As the weather gets warmer, the fish starts jumping out of the water at the Vanderkloof Dam, at the border between Northern Cape and Free State. This is a sign that fish is moving, and the kraal fishing season is starting.
Last week, the kraal fishers from the towns of Luckhoff, Keurtijeskloof and Petrusville met to work on a Code of Conduct for fishing at the kraals. Fishers agreed that putting in place a set of rules to manage the kraals is important in making the case that this traditional fishery is ecologically and socially viable and has to be recognized and legalized.
Indeed, in the past two years Masifundise and the local fishing communities advocated for the recognition the kraal fishery, that operated below the Vanderkloof Dam wall for more than 40 years, and on the Orange River for centuries. This led to the drafting of the Kraal Fishery Management Plan (KFMP), approved by the Advisory Group of the Vanderkloof Fisheries Project. Based on the KFMP, an application for fishing permits has been filed to the Northern Cape Department of Nature and Conservation.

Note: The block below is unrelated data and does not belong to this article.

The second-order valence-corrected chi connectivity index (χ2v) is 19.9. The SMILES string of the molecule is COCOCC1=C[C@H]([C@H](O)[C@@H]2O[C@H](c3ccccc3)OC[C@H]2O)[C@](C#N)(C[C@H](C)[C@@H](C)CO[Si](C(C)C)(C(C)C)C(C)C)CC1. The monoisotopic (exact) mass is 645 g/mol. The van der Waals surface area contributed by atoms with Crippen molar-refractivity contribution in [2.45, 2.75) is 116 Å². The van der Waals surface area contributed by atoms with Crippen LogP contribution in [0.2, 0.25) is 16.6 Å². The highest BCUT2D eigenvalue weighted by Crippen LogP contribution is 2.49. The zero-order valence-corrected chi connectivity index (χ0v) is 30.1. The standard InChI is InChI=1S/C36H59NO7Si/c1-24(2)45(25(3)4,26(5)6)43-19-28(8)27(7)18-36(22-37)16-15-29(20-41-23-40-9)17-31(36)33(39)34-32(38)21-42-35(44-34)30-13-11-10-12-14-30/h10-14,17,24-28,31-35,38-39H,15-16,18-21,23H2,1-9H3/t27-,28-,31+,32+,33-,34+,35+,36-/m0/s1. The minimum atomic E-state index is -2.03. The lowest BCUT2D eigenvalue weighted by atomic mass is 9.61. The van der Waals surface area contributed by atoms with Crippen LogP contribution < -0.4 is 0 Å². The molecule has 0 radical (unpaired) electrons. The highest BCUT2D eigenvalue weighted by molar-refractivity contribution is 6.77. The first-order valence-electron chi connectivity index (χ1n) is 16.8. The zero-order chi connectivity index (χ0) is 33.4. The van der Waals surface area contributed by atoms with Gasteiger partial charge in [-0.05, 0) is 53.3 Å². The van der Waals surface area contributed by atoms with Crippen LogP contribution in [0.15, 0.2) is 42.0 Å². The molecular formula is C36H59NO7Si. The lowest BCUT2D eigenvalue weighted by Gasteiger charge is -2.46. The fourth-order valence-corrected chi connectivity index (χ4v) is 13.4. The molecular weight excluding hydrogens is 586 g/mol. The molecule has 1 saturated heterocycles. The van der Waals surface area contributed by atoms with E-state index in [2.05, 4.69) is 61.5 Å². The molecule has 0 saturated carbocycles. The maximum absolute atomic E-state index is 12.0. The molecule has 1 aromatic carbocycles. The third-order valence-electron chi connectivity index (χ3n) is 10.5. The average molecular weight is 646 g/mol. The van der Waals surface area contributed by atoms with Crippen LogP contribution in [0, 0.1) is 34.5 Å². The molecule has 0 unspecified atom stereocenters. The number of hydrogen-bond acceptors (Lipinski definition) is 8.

The Code of Conduct is also seen as necessary to increase safety for the fishers. Getting to the kraals is quite difficult, as there isn’t a paved path. Fishers have to move from a rock to the other in the dark, and it is easy to fall.
“Safety must be our first priority at all times. All the safety measures that we are mentioning in the Conduct are related to things that happened to me before” said Hermanus Greef, a fisher from Keurtijeskloof who has been fishing for 30 years.
The Code of Conduct is a result of the inputs made by the fishers in their community meetings and in the regional meeting, through a participatory process that aims to create rules that are broadly understood and shared by the communities. It based on the idea that communities are able to manage the resource themselves, using their knowledge of the lake, of the natural resource and of the fishing technique.
“Working together on the Code of Conduct is a key starting point to achieve our dream to progress”, said Elmara Olivier, a fisherwoman from Keurtijeskloof.
The fishers see the code of conduct as a living document, that together with their Constitution will guide the fulfilling of their vision for their communities.
Although the kraal fishers at the Vanderkloof Dam are still facing many economic, social and political challenges, they are prepared to face them in unity.